Also, solar energy in agricultural areas promotes photovoltaic self-consumption since you can use solar panel electricity to power farms. Agrovoltaics has close connections with smart farming, which takes advantage of artificial intelligence, big data, and the Internet of Things. As a result, they develop smart villages. 

Agrovoltaics reduces greenhouse gas emissions from agriculture, which significantly benefits the environment. Additionally, dual-use of the land reduces the impact of expanding cultivation areas on ecosystems and biodiversity, which are adversely affected by the expansion of cultivation. 

3. Agroforestry 


Man plucking the grass from crops 

Agroforestry is a powerful tool for farmers in dry regions with soils vulnerable to desertification. When conducted sustainably, it involves growing trees and shrubs amongst crops and grazing lands. It results in long-lasting, productive, and diverse land use. Trees preserve an ideal temperature and soil moisture by creating a favorable microclimate while preventing wind and rain from damaging crops. It does not limit the role of trees to this. 

 By stabilizing soil and minimizing nutrient runoff, they also improve the overall structure of soils. Farmers in this farming system can also earn income from wood and fruits as additional sources of revenue. You can even grow a whole edible forest. 

4. Urban Agriculture 

Most studies estimate that most of the world’s population will live in cities in the future. Therefore, urban agriculture can potentially affect how we produce food worldwide significantly. Because of recent requirements to localize food systems, growing food closer to home, even in cities, would be best.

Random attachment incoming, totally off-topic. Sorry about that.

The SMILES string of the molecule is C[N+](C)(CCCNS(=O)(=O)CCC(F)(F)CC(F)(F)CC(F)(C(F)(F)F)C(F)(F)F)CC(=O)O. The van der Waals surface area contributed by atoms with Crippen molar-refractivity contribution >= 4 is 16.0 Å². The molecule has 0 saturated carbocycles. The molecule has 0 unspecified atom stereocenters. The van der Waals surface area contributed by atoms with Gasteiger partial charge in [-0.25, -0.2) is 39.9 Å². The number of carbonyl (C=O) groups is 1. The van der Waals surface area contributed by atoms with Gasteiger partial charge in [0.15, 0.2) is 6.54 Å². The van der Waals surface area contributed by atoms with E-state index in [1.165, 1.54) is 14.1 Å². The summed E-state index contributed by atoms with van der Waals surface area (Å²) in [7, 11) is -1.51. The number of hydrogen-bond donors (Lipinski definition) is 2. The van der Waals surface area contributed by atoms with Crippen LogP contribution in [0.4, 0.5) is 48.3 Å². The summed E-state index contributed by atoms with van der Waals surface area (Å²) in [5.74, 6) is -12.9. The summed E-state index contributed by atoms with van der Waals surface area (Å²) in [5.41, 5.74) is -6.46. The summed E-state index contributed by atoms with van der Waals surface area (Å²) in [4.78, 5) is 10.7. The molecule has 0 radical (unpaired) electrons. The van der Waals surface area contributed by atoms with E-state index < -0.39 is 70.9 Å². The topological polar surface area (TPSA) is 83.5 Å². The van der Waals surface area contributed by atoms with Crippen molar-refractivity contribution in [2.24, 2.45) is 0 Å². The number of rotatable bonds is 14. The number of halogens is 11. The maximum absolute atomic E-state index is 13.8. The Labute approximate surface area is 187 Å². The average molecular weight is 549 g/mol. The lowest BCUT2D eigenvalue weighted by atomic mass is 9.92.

Therefore, many are already applying several innovative, sustainable growing techniques in cities. This category includes backyard and community gardens, rooftop farms, indoor hydroponic farms, urban greenhouses, and possibly even urban farm towers that grow food. 

5. Biodynamic Farming 


Enclosed farming 

Biodynamics integrates ecological and holistic growing practices based on anthroposophy philosophy. Biodynamic practices can benefit farmers, gardeners, vineyards, and other farming practices. This farming creates a resilient ecosystem by replenishing soil fertility with plants, animals, and beneficial insects that support one another’s health. 

Biodynamic farming principles aim to create health and soil fertility on-site through composting, applying animal manure from farmed animals, planting cover crops, and rotating complementary crops. It is essential to work with the natural phenomena of the cosmos during different lunar and solar cycles to influence the soil, plants, and animals’ health. 


Each of these practices reduces food and water waste, saves energy, and restores the soil. After learning more about these eco-friendly, sustainable farming practices, you can now integrate minor changes into your daily life to help the cause. You can reduce your environmental impact and support future agriculture by composting, buying organic, and purchasing food close to its source.